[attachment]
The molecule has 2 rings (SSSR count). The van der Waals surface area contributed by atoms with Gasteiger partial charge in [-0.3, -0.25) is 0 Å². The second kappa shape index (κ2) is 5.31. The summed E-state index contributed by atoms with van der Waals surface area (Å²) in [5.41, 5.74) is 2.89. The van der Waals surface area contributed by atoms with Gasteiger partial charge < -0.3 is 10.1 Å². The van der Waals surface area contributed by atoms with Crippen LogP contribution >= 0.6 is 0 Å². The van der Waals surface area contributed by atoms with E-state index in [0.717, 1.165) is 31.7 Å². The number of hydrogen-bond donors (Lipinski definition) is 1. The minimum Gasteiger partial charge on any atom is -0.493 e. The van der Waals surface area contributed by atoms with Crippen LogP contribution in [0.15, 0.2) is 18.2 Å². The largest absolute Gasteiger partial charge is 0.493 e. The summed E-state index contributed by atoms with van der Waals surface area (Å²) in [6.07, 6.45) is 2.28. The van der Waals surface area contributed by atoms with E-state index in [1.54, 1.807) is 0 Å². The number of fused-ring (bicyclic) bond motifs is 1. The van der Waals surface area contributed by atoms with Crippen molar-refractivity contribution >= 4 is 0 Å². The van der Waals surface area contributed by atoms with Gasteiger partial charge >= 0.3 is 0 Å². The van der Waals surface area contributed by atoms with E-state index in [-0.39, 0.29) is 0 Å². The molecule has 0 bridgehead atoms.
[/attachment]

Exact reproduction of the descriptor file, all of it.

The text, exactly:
The molecule has 2 rings (SSSR count). The van der Waals surface area contributed by atoms with Gasteiger partial charge in [-0.3, -0.25) is 0 Å². The second kappa shape index (κ2) is 5.31. The summed E-state index contributed by atoms with van der Waals surface area (Å²) in [5.41, 5.74) is 2.89. The van der Waals surface area contributed by atoms with Gasteiger partial charge < -0.3 is 10.1 Å². The van der Waals surface area contributed by atoms with Crippen LogP contribution >= 0.6 is 0 Å². The van der Waals surface area contributed by atoms with E-state index in [0.717, 1.165) is 31.7 Å². The number of hydrogen-bond donors (Lipinski definition) is 1. The minimum Gasteiger partial charge on any atom is -0.493 e. The van der Waals surface area contributed by atoms with Crippen LogP contribution in [0.15, 0.2) is 18.2 Å². The largest absolute Gasteiger partial charge is 0.493 e. The summed E-state index contributed by atoms with van der Waals surface area (Å²) in [6.07, 6.45) is 2.28. The van der Waals surface area contributed by atoms with E-state index in [1.54, 1.807) is 0 Å². The number of fused-ring (bicyclic) bond motifs is 1. The van der Waals surface area contributed by atoms with Crippen molar-refractivity contribution >= 4 is 0 Å². The van der Waals surface area contributed by atoms with Gasteiger partial charge >= 0.3 is 0 Å². The van der Waals surface area contributed by atoms with E-state index in [-0.39, 0.29) is 0 Å². The molecule has 0 bridgehead atoms.